Dark Matter is an amalgam of some of my favorite things. Part Metroid mixed with the sense of dread from Alien, Dark Matter is a unique take on a tried-and-true genre that succeeds with its ambiance and subtlety.
Players will take over the role of the Ensign, who wakes up on the derelict spacecraft Endeavor with no memory of how she got there. From there, it’s up to the player to guide Ensign through the ship with the help of an AI which offers expository and training dialogue.
The creativity of Dark Matter doesn’t lie necessarily in its premise. However, what Dark Matter does exceedingly well is to use its mechanics to create a sense of dread that fills every corner of the ship.
Its use of lighting is one part of this. None of the lights in Dark Matter are pre-rendered, which means that the light reacts realistically to situations. Additionally, the alien enemies encountered are hyper-sensitive to light, and this agitation causes them to react more aggressively than they otherwise might. Dark Matter works against the player’s experience as a gamer, as there are many situations that are better to tackle in complete darkness, regardless of how it works against our better instincts as survivalists.
Light is also used to communicate information in a subtle way. For example, there’s a light on your pistol that glows red when reloading instead of having an actual reload animation. Additionally, the flashlight that is attached to each weapon has a beam that is as wide as the firing capability of that weapon. When using the pistol, for example, the light is far more narrow than when using the shotgun. This spread in light mimics the spread of the weapon’s ammunition.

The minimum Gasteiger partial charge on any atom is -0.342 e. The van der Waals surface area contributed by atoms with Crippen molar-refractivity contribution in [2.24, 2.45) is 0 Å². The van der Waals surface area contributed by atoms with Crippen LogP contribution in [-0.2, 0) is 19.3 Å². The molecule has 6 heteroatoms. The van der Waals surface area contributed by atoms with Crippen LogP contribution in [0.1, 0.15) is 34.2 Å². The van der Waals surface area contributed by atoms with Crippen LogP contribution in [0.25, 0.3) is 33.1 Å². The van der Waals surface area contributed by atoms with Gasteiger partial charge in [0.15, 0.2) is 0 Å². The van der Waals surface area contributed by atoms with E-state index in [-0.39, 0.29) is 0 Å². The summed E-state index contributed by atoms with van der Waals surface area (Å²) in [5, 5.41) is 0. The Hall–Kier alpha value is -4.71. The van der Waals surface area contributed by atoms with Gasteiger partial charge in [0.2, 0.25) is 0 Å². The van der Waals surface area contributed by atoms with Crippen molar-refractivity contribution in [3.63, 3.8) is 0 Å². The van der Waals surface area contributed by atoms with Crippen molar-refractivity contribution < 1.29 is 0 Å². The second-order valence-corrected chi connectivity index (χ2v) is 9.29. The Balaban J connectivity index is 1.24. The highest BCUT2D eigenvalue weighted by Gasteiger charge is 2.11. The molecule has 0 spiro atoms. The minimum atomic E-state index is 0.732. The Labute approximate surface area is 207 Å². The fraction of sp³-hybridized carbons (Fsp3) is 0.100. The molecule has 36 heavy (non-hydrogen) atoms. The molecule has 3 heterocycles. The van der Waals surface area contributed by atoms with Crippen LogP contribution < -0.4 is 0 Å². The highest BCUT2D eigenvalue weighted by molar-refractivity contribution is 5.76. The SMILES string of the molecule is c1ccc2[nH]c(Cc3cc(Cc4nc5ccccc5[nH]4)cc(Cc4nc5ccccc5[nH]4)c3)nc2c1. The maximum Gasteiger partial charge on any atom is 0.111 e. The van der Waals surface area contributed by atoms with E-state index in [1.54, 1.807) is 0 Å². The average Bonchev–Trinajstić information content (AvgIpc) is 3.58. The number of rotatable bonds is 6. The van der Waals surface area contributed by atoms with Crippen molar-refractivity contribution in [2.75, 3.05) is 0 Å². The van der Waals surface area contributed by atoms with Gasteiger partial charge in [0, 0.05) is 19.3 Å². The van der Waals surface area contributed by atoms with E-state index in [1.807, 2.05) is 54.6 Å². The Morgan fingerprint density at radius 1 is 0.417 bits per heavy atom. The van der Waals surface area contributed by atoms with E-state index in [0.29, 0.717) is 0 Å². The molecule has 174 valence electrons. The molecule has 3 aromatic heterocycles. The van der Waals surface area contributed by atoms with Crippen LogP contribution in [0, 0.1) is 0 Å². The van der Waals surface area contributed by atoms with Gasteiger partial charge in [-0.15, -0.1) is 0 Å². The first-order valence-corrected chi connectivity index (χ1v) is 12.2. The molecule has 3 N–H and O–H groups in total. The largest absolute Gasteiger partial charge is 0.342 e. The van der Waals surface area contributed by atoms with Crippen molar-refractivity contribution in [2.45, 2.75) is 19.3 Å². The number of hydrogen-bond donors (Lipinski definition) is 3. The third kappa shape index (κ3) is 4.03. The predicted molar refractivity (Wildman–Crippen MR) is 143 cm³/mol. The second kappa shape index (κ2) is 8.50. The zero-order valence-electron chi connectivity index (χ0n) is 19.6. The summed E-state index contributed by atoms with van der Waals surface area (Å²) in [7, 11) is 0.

There’s an internal logic at play in Dark Matter that is satisfying. The reaction of the alien scavengers to light, for example, is wholly understandable in the context of the world. Ensign has awoken many years after disaster struck the Endeavor, and the power systems have long died. The alien menace waiting for you has lived in pitch-blackness for quite a while, and the evolution of this lifeform has made it react to light in two ways: it’s angered by it and drawn to it at the same time. According to the lead designer, Igor Raffaele, in our conversation on Behind the Bits, the alien lifeforms are drawn to light because its often attached to humans, which they fed on prior to eventually wiping them out. The same goes for the pistol reloading, as it doesn’t actually use bullets, and the light represents the collection of atoms in the environment to create bullets.
Dark Matter is deliberate in its pacing, and it’s often best to slowly make your way through the world, listening intently to the clicking or squishing around you, as the game uses unique sounds for enemies along with positional audio to let your ears do what may not be in your best interest for your eyes to do.
Dark Matter is inspired in part by games such as Super Metroid, and it uses an equipment-gating system to block progress. However, after the initial tutorial areas, the game is very much open, allowing you to explore and get lost in the massive Endeavor.
Donating to the game’s Kickstarter gets you access to the beta that I’ve been playing, and I highly recommend doing so. Dark Matter is a game to keep your eye on.